Kateřina Šedá began her research in Los Altos by interviewing a number of its residents about their hometown. "As she talked to people in the town, it was a recurring response, when she asked what Los Altos was like, that 'everything was perfect,'" Bishop says. "So I thought it was a particularly apt title for her project." Šedá created a records office in her space at 359 State Street, encouraging visitors to nominate themselves for Guinness Book-style awards in mundane categories like "Longest Hair" and "Largest Collection of Salt and Pepper Shakers." She also created a functional website to collect the record nominations and plans to compile them into a book when the exhibition wraps up.

Kateřina Šedá, Study for Everything is Perfect, 2013; mixed media; dimensions variable; commissioned by the San Francisco Museum of Modern Art, courtesy the artist and Franco Soffiantino Contemporary Art Productions, Turin, Italy. Image courtesy of Kateřina Šedá and Adam Macháček.

For his spectral black-and-white photos taken on and around the campuses of huge tech companies, photographer Alec Soth depended on both his own Rolodex and SFMOMA's. "It was a little bit of a challenge to get as close as he wanted to," Bishop says. "But with a lot of phone calls and emails, both on the part of his team and our photography department here, we managed to create access for him to the places we wanted to go."

Alec Soth, Quick Fix Computer Sales & Services, Mountain View, 2013; inkjet print; 14 3/4 x 19 3/4 in. (37.5 x 50.2 cm); commissioned by the San Francisco Museum of Modern Art. Image courtesy of Alec Soth.



When he visited Los Altos, filmmaker, artist, and Interview pal Mike Mills immediately connected with one of Los Altos' most remarkable sights: the Costume Bank, a 40-year-old costume shop in town that doubles as the primary fundraiser for the Assistance League of Los Altos, a civic nonprofit. Mills' installation, located in the shop's back office, explores the area's past, juxtaposing a reprinted 1976 issue of the Los Altos Town Crier with copies of official documents pertaining to the formation of the Apple Computer Company, created in the same week that year; its present, by creating a rack of 2010s-era "costumes" based on the everyday outfits of some average Los Altos residents; and its future, through video interviews [pictured] with the children of Silicon Valley workers about their ideas of what's to come in the world. "I don't think it was a challenge to find parents who thought that their kids might be well suited to that project," Bishop says.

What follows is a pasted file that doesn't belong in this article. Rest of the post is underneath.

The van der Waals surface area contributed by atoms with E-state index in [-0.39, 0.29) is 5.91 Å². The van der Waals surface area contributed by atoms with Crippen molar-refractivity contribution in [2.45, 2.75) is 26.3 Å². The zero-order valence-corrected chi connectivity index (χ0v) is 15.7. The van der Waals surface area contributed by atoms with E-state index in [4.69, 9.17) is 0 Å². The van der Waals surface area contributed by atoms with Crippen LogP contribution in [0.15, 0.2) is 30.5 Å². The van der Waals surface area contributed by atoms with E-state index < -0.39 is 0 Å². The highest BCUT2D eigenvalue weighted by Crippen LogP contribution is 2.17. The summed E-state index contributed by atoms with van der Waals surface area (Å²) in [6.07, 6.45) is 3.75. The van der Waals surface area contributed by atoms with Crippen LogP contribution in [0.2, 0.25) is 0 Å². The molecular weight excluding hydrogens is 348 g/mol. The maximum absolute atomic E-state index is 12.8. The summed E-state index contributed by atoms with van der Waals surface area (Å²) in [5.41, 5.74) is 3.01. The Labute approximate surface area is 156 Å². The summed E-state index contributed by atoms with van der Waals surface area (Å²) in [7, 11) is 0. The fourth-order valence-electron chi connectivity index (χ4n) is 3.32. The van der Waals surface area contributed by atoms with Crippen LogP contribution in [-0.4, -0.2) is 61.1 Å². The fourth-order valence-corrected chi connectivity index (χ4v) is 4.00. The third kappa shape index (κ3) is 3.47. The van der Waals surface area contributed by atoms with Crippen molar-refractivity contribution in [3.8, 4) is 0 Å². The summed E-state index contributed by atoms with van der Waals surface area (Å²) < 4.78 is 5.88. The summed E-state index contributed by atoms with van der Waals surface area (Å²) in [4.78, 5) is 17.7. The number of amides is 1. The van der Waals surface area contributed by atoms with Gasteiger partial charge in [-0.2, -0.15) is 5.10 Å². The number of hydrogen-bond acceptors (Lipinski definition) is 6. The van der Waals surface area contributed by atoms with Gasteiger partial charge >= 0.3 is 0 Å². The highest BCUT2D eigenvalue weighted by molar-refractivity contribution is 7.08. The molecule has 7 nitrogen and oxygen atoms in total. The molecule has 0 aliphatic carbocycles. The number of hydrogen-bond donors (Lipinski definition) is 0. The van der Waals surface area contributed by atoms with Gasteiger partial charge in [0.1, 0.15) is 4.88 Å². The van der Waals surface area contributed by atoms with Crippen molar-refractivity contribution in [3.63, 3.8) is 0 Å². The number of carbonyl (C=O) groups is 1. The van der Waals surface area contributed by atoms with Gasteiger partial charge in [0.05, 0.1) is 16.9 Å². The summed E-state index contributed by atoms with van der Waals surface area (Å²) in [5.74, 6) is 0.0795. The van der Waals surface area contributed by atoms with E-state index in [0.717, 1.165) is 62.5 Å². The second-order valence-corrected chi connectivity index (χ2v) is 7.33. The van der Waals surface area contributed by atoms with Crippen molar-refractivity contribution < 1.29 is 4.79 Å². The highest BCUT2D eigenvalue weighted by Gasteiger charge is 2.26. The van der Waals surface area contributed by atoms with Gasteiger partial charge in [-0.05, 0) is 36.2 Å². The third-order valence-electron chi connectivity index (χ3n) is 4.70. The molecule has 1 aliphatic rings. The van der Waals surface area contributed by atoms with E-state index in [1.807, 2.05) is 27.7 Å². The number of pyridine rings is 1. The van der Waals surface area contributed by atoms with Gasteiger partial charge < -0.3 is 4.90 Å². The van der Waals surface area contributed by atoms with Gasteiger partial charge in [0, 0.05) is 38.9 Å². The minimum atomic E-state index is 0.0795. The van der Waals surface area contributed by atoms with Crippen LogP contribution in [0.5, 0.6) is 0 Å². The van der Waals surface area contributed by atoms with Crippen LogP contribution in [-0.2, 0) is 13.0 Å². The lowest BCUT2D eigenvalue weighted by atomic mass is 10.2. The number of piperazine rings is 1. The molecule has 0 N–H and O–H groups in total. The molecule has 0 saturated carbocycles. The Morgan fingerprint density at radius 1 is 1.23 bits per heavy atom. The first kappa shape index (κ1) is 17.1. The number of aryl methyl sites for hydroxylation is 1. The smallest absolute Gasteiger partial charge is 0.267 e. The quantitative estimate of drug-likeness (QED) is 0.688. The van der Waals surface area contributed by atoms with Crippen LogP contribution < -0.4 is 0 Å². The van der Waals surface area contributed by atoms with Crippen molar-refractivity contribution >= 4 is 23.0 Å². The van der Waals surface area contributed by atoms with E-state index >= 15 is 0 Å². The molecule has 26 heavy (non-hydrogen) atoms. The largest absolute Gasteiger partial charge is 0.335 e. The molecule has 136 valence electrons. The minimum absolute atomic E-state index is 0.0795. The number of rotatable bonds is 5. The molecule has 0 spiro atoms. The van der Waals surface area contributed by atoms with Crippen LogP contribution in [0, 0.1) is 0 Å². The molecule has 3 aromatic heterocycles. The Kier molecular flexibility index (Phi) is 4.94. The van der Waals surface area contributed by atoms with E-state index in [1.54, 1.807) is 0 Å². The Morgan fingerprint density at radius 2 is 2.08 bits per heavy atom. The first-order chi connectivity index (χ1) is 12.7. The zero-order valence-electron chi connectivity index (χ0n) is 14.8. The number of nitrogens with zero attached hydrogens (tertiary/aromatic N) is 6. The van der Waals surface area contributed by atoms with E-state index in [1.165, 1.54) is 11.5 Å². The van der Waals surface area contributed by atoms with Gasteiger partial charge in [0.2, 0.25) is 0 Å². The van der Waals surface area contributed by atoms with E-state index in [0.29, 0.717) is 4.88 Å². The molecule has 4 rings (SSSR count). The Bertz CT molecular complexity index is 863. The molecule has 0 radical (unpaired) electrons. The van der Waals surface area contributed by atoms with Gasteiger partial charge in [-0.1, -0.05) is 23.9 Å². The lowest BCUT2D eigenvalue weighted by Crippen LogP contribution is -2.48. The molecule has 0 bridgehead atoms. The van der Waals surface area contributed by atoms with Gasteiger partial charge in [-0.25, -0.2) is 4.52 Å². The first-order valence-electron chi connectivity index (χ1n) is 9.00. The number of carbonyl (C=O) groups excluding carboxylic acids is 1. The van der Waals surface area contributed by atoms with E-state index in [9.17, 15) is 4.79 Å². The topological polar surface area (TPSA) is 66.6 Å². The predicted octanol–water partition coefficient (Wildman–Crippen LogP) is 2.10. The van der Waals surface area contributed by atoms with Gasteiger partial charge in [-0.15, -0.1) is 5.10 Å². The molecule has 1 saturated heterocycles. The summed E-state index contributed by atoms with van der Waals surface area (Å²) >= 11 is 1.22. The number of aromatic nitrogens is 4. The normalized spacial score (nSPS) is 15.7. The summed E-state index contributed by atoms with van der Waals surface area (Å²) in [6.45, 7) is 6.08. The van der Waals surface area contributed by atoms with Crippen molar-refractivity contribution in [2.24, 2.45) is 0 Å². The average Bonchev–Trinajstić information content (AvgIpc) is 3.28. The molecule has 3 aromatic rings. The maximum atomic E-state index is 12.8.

Mike Mills, A Mind Forever Voyaging Through Strange Seas of Thought Alone: Silicon Valley Project (still), 2013; single-channel video, costumes, and broadsheet; dimensions variable; commissioned by the San Francisco Museum of Modern Art, courtesy the artist. Image courtesy of Mike Mills.

For her work, conceptual artist Jessica Stockholder transformed the fabric of Los Altos itself: she created a multicolored design to be painted directly onto an intersection on State Street, in order to encourage visitors and residents to think more deeply about the notion of an "intersection." She also installed bleachers on the sidewalk nearby, so passersby could take a moment to sit and observe the visual impact of the work changing as pedestrians and cars cross through it and interact with it. It's already made quite a splash. "When it was first completed, whether people were on foot or in vehicles, they were responding to it in some ways like the way you respond to a Carl André floor piece when you see one installed in a museum and you're not quite sure if you should walk over it or not," Bishop says. "It was really slowing down traffic and people were not driving right over it, because it was such a beautiful and curious thing—right there in a place where you don't expect to see contemporary art." 

Jessica Stockholder, Study for Cross Hatch, 2013; commissioned by the San Francisco Museum of Modern Art, courtesy the artist and Mitchell-Innes & Nash, New York. Image courtesy of Jessica Stockholder.